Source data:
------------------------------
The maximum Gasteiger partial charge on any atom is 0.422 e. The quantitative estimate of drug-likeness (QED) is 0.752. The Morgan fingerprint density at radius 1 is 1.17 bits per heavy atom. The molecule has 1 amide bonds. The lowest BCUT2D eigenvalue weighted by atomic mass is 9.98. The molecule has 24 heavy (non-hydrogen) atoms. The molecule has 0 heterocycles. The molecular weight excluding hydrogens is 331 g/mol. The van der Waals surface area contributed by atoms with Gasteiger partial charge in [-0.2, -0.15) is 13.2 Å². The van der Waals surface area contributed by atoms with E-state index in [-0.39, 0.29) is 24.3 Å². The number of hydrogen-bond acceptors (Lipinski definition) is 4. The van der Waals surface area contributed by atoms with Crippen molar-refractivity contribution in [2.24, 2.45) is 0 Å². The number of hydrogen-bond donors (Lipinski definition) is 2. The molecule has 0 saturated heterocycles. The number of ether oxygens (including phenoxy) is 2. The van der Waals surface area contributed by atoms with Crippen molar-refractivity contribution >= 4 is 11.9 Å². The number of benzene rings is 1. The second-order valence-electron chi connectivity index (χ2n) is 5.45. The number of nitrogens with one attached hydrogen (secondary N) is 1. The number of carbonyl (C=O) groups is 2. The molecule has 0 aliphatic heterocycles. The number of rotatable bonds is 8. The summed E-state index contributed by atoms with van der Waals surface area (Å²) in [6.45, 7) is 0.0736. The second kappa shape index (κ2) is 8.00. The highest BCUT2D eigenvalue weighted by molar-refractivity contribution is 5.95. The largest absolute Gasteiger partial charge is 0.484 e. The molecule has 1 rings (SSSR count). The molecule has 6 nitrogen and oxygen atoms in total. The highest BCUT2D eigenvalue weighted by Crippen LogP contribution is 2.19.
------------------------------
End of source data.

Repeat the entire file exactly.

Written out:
The maximum Gasteiger partial charge on any atom is 0.422 e. The quantitative estimate of drug-likeness (QED) is 0.752. The Morgan fingerprint density at radius 1 is 1.17 bits per heavy atom. The molecule has 1 amide bonds. The lowest BCUT2D eigenvalue weighted by atomic mass is 9.98. The molecule has 24 heavy (non-hydrogen) atoms. The molecule has 0 heterocycles. The molecular weight excluding hydrogens is 331 g/mol. The van der Waals surface area contributed by atoms with Gasteiger partial charge in [-0.2, -0.15) is 13.2 Å². The van der Waals surface area contributed by atoms with E-state index in [-0.39, 0.29) is 24.3 Å². The number of hydrogen-bond acceptors (Lipinski definition) is 4. The van der Waals surface area contributed by atoms with Crippen molar-refractivity contribution in [2.24, 2.45) is 0 Å². The number of hydrogen-bond donors (Lipinski definition) is 2. The molecule has 0 saturated heterocycles. The number of ether oxygens (including phenoxy) is 2. The van der Waals surface area contributed by atoms with Crippen molar-refractivity contribution >= 4 is 11.9 Å². The number of benzene rings is 1. The second-order valence-electron chi connectivity index (χ2n) is 5.45. The number of nitrogens with one attached hydrogen (secondary N) is 1. The number of carbonyl (C=O) groups is 2. The molecule has 0 aliphatic heterocycles. The number of rotatable bonds is 8. The summed E-state index contributed by atoms with van der Waals surface area (Å²) in [6.45, 7) is 0.0736. The second kappa shape index (κ2) is 8.00. The highest BCUT2D eigenvalue weighted by molar-refractivity contribution is 5.95. The largest absolute Gasteiger partial charge is 0.484 e. The molecule has 1 rings (SSSR count). The molecule has 6 nitrogen and oxygen atoms in total. The highest BCUT2D eigenvalue weighted by Crippen LogP contribution is 2.19.